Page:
Type III hypersensitivity

May 18, 2019 General Studies

Basically, type III hypersensitivity is mediated by accumulation of immune complexes formation which may elicit inflammation. These reactions can be systemic or localized. Formation of immune complexes are originated from many infections and it is essential for antigen clearance. Their emergence can be stimulated by both endogenous and exogenous antigens. Example of endogenous antigens are bacteria and virus meanwhile exogenous antigens such as DNA can be seen in systemic lupus erythematosus (SLE). Under certain circumstances, immune complexes may escape from clearance phase leading to their deposition at tissue sites such as kidneys, joints, and blood vessels. The pathological potential of immune complexes can be determined by their size, solubility, net charge and ability to fix complement.
When immune complexes deposited in tissues, they may trigger inflammatory responses by activating the complement and release biologically active fragments such as anaphylotoxins C3a and C5a. Complement system is part of innate immune defense and mediates humoral and cellular interactions within immune response. It can be activated by classical pathway, alternative pathway and lectin pathway. Immune complexes in type III hypersensitivity activates the classical pathway. C1 binds to Fc region of immune complexes and their binding cleaves the C4- and C4b-bound C2 to generate the C3 convertase, C4b2b. C3 convertase then converts C3 to C3b and C3a. The C3b molecules act as opsonin in which they bind covalently to pathogen, mark it as target for pathogen destruction by phagocytes. C3b binds to C3 convertase to form C5 convertase which cleave C5 into C5a and C5b.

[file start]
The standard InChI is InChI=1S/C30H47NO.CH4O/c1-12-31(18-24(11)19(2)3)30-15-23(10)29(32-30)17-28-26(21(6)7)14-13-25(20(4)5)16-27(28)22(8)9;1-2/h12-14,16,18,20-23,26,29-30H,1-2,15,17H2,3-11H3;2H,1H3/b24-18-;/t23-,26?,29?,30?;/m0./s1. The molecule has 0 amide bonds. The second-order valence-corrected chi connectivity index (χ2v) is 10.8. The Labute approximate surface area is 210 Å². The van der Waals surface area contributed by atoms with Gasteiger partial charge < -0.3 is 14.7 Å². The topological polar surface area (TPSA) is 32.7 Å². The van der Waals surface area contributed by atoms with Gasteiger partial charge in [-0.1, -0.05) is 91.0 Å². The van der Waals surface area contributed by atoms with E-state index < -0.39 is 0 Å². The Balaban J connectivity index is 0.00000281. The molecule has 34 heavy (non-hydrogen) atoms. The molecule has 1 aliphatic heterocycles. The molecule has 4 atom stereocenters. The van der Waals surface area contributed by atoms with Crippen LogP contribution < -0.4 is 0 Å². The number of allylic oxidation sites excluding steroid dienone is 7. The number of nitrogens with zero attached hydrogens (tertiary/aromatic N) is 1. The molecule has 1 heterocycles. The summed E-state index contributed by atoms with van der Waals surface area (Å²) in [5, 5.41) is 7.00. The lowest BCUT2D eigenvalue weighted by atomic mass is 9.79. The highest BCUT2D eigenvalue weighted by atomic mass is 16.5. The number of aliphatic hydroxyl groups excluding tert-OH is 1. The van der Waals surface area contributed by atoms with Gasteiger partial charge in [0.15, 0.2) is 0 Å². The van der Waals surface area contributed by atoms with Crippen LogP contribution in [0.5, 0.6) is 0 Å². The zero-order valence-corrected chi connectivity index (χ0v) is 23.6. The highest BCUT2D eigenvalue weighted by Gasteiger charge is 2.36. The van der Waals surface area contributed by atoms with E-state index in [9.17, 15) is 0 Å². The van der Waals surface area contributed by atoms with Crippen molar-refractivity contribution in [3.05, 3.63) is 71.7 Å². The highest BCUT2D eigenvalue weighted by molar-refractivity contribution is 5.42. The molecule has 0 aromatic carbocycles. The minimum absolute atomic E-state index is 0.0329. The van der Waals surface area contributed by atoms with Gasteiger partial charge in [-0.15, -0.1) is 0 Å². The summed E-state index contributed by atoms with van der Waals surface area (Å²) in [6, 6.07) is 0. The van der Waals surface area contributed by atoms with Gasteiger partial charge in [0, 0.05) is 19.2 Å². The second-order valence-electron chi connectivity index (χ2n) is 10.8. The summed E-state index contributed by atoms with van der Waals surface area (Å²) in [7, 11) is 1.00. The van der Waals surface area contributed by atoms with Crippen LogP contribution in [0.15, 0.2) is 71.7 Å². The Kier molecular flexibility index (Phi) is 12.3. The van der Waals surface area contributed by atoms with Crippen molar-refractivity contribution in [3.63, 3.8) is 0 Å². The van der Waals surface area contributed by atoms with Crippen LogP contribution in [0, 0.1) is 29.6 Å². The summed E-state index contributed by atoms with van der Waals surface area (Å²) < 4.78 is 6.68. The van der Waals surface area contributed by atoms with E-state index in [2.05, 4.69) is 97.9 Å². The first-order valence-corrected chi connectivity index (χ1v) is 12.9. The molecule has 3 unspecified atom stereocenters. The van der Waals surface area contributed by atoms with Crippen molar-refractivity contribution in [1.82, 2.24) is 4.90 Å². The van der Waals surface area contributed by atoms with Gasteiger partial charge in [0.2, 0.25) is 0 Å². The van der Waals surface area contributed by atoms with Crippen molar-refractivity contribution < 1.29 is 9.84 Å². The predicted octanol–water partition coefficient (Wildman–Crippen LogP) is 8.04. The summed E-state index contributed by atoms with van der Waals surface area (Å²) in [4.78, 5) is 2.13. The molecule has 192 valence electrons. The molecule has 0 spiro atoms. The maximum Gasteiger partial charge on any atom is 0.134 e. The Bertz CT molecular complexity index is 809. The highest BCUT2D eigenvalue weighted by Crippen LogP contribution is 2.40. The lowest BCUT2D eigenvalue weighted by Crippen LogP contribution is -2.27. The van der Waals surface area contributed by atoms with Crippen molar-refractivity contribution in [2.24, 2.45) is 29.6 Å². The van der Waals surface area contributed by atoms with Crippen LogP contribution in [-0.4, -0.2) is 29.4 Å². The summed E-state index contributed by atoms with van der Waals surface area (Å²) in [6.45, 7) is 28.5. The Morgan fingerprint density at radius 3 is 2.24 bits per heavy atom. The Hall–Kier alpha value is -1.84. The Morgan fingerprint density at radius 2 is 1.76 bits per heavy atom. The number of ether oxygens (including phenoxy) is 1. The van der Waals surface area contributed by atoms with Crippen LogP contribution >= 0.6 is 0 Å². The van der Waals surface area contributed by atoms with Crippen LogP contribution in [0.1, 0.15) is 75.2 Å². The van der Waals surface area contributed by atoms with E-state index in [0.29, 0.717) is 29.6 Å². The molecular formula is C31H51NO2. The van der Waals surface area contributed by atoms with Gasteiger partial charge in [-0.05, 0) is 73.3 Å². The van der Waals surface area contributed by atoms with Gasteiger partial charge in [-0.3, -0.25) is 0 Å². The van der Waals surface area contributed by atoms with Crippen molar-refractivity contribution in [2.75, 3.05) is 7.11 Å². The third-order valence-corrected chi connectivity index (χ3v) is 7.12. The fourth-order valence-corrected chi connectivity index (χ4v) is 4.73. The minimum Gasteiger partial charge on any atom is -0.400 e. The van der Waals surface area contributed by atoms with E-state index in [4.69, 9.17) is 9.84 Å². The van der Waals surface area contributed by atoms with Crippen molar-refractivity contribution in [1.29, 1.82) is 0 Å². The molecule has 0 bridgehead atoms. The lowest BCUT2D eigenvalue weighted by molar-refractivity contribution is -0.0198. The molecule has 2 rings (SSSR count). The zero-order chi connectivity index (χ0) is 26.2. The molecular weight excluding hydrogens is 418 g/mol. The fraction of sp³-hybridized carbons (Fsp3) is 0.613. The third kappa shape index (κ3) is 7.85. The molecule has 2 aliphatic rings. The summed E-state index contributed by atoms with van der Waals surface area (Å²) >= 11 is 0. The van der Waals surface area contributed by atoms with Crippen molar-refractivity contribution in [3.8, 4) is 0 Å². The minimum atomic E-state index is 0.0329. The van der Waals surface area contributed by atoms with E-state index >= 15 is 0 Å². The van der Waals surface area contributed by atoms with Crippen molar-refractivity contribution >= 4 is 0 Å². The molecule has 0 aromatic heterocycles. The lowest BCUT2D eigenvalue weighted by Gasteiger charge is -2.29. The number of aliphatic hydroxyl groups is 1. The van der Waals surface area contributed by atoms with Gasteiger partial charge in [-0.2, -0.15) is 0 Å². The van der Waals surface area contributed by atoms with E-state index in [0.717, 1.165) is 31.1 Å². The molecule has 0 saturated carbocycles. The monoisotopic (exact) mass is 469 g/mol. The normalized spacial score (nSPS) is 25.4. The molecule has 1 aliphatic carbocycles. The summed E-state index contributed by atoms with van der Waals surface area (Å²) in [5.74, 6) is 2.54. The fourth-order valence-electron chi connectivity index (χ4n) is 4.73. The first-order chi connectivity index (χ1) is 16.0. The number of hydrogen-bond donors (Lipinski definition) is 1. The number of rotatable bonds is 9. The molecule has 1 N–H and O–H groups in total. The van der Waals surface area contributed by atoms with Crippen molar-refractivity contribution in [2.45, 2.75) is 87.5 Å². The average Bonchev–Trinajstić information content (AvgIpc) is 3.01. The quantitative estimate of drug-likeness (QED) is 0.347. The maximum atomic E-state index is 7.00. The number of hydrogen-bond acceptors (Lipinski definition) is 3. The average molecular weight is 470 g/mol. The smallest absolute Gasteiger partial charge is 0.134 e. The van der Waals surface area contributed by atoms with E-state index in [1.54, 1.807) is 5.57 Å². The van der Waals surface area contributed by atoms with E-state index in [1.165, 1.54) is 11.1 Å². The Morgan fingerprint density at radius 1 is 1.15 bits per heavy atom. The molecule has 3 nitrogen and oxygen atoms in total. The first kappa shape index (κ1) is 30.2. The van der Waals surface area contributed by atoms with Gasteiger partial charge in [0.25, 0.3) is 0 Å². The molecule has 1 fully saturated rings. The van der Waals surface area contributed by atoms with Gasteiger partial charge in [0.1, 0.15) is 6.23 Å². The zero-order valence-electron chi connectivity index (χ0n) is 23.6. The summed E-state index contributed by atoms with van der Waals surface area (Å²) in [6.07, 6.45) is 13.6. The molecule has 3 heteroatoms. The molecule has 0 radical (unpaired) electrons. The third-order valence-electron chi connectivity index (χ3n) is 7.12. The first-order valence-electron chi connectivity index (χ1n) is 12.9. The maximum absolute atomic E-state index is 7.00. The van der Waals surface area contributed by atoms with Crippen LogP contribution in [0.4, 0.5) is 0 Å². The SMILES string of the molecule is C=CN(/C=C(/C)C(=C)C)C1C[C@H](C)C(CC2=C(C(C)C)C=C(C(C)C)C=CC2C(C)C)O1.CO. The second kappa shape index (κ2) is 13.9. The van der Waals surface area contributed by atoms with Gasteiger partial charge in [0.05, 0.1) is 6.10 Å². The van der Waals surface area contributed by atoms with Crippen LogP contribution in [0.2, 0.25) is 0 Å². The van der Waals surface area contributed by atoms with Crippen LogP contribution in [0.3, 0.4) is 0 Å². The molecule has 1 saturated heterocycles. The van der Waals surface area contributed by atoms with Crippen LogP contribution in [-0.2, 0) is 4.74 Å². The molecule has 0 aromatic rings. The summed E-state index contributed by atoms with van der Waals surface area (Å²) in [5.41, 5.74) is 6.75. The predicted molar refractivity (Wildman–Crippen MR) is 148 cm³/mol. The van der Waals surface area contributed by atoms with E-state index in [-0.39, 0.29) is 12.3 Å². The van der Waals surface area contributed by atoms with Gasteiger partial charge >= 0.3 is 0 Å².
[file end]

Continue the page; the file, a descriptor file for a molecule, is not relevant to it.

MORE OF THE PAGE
C3a and C5a plays important role in inflammation and activate immune cells and non-myeloid cells. These anaphylatoxins induce respiratory or oxidative burst in macrophages, eosinophils, and neutrophils. Also, C3a, C4a and C5a induce histamine production by basophils and mast cells which cause vasodilation. Increased vascular permeability increases the emigration of leukocytes which eventually cause tissue damage. Thus, symptom of hypersensitivity such as skin rashes appear. Furthermore, the complement proteins can act as chemoattractant for inflammatory cells such as neutrophils. The recruitment of neutrophils to the inflammation area functioned to destroy pathogens by phagocytosis or release bactericidal agents. Moreover, activated complement system may stimulate membrane attack complex by C5b, C6, C7, C8 and C9 proteins. This complex forms transmembrane channels and disrupt phospholipid bilayers of target cells, leading to cell lysis and death.

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